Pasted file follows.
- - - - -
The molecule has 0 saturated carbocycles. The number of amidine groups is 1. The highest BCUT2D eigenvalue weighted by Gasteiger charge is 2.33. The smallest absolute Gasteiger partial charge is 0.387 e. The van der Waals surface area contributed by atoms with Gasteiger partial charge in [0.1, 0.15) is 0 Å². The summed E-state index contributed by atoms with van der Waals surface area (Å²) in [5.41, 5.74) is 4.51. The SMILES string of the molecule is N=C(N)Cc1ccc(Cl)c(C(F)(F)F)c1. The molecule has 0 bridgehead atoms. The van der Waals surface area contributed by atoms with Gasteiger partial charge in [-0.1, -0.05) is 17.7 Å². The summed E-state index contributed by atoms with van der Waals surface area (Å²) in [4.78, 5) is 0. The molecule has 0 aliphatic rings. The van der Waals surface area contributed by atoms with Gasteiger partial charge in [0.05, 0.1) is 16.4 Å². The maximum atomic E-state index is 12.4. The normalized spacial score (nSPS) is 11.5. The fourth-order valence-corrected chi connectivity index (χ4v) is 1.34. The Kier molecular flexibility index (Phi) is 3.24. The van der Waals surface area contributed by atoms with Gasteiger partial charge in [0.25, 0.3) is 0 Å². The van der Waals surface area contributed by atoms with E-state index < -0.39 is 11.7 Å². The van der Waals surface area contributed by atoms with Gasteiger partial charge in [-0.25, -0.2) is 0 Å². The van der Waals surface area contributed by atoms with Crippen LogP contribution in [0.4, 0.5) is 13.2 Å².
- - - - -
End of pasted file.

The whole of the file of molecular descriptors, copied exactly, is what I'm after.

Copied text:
The molecule has 0 saturated carbocycles. The number of amidine groups is 1. The highest BCUT2D eigenvalue weighted by Gasteiger charge is 2.33. The smallest absolute Gasteiger partial charge is 0.387 e. The van der Waals surface area contributed by atoms with Gasteiger partial charge in [0.1, 0.15) is 0 Å². The summed E-state index contributed by atoms with van der Waals surface area (Å²) in [5.41, 5.74) is 4.51. The SMILES string of the molecule is N=C(N)Cc1ccc(Cl)c(C(F)(F)F)c1. The molecule has 0 bridgehead atoms. The van der Waals surface area contributed by atoms with Gasteiger partial charge in [-0.1, -0.05) is 17.7 Å². The summed E-state index contributed by atoms with van der Waals surface area (Å²) in [4.78, 5) is 0. The molecule has 0 aliphatic rings. The van der Waals surface area contributed by atoms with Gasteiger partial charge in [0.05, 0.1) is 16.4 Å². The maximum atomic E-state index is 12.4. The normalized spacial score (nSPS) is 11.5. The fourth-order valence-corrected chi connectivity index (χ4v) is 1.34. The Kier molecular flexibility index (Phi) is 3.24. The van der Waals surface area contributed by atoms with Gasteiger partial charge in [0.25, 0.3) is 0 Å². The van der Waals surface area contributed by atoms with E-state index < -0.39 is 11.7 Å². The van der Waals surface area contributed by atoms with Gasteiger partial charge in [-0.25, -0.2) is 0 Å². The van der Waals surface area contributed by atoms with Crippen LogP contribution in [0.4, 0.5) is 13.2 Å².